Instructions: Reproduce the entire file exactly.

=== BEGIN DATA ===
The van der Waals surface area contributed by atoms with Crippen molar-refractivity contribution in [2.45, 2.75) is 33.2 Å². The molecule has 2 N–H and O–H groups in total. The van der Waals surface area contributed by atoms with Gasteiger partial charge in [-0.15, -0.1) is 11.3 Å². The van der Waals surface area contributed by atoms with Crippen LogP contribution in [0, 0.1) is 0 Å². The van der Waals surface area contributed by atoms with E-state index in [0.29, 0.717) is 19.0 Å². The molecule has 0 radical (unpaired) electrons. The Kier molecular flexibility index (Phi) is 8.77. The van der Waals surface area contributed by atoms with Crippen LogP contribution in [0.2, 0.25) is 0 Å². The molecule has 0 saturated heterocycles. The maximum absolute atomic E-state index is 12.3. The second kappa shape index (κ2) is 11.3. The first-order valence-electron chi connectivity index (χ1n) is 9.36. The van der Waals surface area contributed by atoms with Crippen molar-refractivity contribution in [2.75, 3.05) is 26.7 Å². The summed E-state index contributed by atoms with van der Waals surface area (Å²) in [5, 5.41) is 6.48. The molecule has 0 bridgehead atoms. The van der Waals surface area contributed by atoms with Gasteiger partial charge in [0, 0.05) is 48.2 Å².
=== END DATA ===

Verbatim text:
The van der Waals surface area contributed by atoms with Crippen molar-refractivity contribution in [2.45, 2.75) is 33.2 Å². The molecule has 2 N–H and O–H groups in total. The van der Waals surface area contributed by atoms with Gasteiger partial charge in [-0.15, -0.1) is 11.3 Å². The van der Waals surface area contributed by atoms with Crippen LogP contribution in [0, 0.1) is 0 Å². The van der Waals surface area contributed by atoms with E-state index in [0.29, 0.717) is 19.0 Å². The molecule has 0 radical (unpaired) electrons. The Kier molecular flexibility index (Phi) is 8.77. The van der Waals surface area contributed by atoms with Crippen LogP contribution in [0.2, 0.25) is 0 Å². The molecule has 0 saturated heterocycles. The maximum absolute atomic E-state index is 12.3. The second kappa shape index (κ2) is 11.3. The first-order valence-electron chi connectivity index (χ1n) is 9.36. The van der Waals surface area contributed by atoms with Crippen molar-refractivity contribution in [2.75, 3.05) is 26.7 Å². The summed E-state index contributed by atoms with van der Waals surface area (Å²) in [5, 5.41) is 6.48. The molecule has 0 bridgehead atoms. The van der Waals surface area contributed by atoms with Gasteiger partial charge in [0, 0.05) is 48.2 Å².